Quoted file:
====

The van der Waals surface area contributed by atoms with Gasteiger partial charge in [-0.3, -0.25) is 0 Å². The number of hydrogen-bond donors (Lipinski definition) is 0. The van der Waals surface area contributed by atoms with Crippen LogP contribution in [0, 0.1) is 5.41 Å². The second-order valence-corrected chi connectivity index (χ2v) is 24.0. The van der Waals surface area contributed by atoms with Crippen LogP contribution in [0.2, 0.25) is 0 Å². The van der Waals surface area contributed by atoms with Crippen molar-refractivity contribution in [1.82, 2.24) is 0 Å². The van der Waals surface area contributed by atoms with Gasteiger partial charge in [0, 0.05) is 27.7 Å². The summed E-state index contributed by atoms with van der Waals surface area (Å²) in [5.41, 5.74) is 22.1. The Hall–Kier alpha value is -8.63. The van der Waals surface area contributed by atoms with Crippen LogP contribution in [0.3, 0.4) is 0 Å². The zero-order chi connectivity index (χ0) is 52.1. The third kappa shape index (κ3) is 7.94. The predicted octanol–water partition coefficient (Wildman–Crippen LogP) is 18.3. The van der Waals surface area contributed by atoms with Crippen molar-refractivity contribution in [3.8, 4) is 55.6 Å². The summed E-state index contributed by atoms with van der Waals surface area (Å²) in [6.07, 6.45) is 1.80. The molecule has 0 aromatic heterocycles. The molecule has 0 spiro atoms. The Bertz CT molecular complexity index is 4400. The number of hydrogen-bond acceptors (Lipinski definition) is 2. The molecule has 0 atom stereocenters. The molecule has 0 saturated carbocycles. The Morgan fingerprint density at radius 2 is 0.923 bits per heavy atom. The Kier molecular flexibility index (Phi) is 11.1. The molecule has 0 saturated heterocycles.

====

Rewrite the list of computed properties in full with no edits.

The van der Waals surface area contributed by atoms with Gasteiger partial charge in [-0.3, -0.25) is 0 Å². The number of hydrogen-bond donors (Lipinski definition) is 0. The van der Waals surface area contributed by atoms with Crippen LogP contribution in [0, 0.1) is 5.41 Å². The second-order valence-corrected chi connectivity index (χ2v) is 24.0. The van der Waals surface area contributed by atoms with Crippen LogP contribution in [0.2, 0.25) is 0 Å². The van der Waals surface area contributed by atoms with Crippen molar-refractivity contribution in [1.82, 2.24) is 0 Å². The van der Waals surface area contributed by atoms with Gasteiger partial charge in [0, 0.05) is 27.7 Å². The summed E-state index contributed by atoms with van der Waals surface area (Å²) in [5.41, 5.74) is 22.1. The Hall–Kier alpha value is -8.63. The van der Waals surface area contributed by atoms with Crippen LogP contribution in [0.3, 0.4) is 0 Å². The zero-order chi connectivity index (χ0) is 52.1. The third kappa shape index (κ3) is 7.94. The predicted octanol–water partition coefficient (Wildman–Crippen LogP) is 18.3. The van der Waals surface area contributed by atoms with Crippen molar-refractivity contribution in [3.8, 4) is 55.6 Å². The summed E-state index contributed by atoms with van der Waals surface area (Å²) in [6.07, 6.45) is 1.80. The molecule has 0 aromatic heterocycles. The molecule has 0 spiro atoms. The Bertz CT molecular complexity index is 4400. The number of hydrogen-bond acceptors (Lipinski definition) is 2. The molecule has 0 atom stereocenters. The molecule has 0 saturated carbocycles. The Morgan fingerprint density at radius 2 is 0.923 bits per heavy atom. The Kier molecular flexibility index (Phi) is 11.1. The molecule has 0 saturated heterocycles.